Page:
The New York Times says Carlos Slim has become its biggest shareholder after the Mexican billionaire exercised an option to buy about 16 million shares. But control of the company remains with the Sulzberger family.
US media company New York Times (NYT) announced Wednesday that Carlos Slim had boosted his stake in the company, exercising an option to convert some $100 million (117 million euros) from loans to equity.
In a statement the newspaper company said the Mexican billionaire had agreed to buy 15.9 million Class A shares at $6.35 a share, roughly half the stock's current market price.
The business tycoon is the world's second-richest person with an estimated net worth of $72 billion and has built his fortune on a range of interests in retail, industrial and telecom companies around the world.
The purchase brings his stake in NYT to about 27.8 million Class A shares, or 16.8 percent. It follows a deal in 2009 in which Slim agreed to lend the company $250 million as the prestigious US daily was desperate for cash amid the financial crisis.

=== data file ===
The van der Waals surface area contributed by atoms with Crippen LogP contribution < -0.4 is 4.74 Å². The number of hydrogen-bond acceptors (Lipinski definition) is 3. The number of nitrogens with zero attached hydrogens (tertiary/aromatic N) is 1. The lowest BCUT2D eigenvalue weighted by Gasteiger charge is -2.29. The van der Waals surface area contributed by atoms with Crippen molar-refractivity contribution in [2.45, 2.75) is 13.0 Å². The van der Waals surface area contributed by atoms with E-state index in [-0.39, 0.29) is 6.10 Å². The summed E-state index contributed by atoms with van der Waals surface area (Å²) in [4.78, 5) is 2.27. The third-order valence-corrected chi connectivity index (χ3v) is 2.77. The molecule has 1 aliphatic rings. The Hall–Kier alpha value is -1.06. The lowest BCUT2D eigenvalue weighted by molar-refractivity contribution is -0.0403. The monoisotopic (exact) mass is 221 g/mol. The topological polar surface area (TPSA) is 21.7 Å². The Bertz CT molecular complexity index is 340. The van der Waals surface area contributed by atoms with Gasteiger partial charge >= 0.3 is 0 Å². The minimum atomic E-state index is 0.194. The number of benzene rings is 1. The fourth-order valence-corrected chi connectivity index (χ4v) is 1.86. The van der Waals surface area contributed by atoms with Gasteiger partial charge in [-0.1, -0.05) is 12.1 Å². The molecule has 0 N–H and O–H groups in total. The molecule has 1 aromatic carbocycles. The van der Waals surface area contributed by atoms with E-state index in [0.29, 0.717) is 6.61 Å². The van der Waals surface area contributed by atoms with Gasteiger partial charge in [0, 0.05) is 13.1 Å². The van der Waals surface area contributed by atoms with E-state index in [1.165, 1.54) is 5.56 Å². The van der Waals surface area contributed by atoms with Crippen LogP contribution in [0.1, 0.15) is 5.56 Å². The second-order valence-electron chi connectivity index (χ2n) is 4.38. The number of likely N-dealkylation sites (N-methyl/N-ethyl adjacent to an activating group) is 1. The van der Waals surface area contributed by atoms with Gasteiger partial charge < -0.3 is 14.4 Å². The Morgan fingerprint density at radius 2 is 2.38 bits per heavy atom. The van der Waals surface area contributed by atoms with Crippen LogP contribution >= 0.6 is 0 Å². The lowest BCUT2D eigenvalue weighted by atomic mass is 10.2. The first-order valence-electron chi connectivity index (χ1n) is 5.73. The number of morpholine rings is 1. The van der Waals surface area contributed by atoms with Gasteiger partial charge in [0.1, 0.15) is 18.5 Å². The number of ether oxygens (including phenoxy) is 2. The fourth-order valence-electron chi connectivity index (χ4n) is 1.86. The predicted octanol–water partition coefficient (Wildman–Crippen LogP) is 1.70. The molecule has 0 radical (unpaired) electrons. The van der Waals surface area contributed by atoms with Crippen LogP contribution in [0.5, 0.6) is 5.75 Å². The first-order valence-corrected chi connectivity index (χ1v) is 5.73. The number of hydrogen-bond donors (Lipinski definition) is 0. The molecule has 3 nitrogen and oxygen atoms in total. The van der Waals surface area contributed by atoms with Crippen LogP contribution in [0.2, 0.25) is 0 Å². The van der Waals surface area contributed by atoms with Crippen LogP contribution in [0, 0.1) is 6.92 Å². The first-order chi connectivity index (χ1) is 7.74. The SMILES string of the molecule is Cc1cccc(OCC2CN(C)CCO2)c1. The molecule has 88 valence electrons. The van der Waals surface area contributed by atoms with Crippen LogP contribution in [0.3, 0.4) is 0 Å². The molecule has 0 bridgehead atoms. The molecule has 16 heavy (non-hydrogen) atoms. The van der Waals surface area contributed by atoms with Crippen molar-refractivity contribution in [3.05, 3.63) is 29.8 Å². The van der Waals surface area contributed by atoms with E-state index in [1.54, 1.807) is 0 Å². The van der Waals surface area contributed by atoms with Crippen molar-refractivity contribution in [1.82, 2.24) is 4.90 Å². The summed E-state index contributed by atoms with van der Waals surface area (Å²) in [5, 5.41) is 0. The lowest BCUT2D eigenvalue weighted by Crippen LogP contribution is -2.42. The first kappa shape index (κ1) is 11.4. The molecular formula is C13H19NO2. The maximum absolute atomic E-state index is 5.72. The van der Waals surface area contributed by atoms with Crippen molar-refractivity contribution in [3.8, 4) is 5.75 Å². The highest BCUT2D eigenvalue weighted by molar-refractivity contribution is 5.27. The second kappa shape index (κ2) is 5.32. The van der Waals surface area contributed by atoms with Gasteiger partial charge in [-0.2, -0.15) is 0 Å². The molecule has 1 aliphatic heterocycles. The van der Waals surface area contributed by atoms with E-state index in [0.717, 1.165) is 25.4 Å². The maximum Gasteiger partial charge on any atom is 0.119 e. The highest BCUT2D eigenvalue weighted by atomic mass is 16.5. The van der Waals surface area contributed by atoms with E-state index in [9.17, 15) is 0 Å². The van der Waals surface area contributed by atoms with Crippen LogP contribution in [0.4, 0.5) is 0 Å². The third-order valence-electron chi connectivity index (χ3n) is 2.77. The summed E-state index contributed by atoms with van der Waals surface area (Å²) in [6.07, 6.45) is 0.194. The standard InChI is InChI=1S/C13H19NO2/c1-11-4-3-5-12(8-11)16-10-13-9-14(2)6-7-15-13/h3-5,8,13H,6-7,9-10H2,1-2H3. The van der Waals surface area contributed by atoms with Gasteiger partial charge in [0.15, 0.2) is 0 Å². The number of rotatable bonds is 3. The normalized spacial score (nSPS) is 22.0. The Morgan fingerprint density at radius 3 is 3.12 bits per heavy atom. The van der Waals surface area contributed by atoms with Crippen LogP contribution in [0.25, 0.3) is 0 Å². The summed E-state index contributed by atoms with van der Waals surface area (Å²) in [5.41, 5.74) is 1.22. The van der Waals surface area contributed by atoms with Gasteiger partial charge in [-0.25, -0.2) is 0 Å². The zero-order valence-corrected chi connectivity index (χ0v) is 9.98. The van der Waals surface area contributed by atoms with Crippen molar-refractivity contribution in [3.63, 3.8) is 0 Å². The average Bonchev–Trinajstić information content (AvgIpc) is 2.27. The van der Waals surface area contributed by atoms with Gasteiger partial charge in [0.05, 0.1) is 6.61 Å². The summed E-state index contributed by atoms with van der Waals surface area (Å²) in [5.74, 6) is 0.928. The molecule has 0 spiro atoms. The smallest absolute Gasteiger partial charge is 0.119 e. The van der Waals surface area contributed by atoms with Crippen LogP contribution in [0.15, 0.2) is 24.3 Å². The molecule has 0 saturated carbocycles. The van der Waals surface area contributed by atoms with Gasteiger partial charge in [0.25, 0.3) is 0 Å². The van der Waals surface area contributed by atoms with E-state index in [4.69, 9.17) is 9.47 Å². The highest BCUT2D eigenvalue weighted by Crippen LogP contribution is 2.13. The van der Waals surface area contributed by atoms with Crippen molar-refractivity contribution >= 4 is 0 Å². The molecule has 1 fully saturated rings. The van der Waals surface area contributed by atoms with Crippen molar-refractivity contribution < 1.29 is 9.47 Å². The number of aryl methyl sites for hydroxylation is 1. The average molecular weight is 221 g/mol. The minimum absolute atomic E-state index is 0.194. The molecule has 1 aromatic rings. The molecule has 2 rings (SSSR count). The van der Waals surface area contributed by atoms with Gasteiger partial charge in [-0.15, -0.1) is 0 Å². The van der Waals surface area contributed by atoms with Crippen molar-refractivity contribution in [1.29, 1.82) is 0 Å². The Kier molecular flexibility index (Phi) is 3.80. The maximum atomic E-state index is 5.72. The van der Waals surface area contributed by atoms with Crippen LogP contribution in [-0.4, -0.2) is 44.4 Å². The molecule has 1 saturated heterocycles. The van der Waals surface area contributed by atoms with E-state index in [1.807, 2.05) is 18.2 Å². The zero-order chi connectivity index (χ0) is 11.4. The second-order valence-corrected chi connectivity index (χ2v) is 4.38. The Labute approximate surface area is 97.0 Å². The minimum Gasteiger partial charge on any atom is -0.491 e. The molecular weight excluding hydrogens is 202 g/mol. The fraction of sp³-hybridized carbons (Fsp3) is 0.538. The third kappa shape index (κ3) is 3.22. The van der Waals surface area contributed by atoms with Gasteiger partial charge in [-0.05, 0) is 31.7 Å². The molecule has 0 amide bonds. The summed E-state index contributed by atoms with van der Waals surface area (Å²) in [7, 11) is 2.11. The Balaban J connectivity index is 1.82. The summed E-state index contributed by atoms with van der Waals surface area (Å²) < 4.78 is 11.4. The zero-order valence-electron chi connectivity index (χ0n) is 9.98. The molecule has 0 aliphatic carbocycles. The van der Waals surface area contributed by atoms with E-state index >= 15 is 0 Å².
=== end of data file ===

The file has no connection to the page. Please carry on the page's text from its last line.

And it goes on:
Control of the media company, however, will remain with the Sulzberger family, which holds 90 percent of Class B shares that aren't publicly traded and have greater voting rights.
In October, the publisher announced it had narrowed its losses from the third quarter a year ago, while touting progress in its transition to a digital news operation. The loss of $12.5 million in the quarter compared with a deficit of $24.2 million a year earlier, while revenues edged up one percent to $206.7 million.
uhe/sgb (AP, AFP)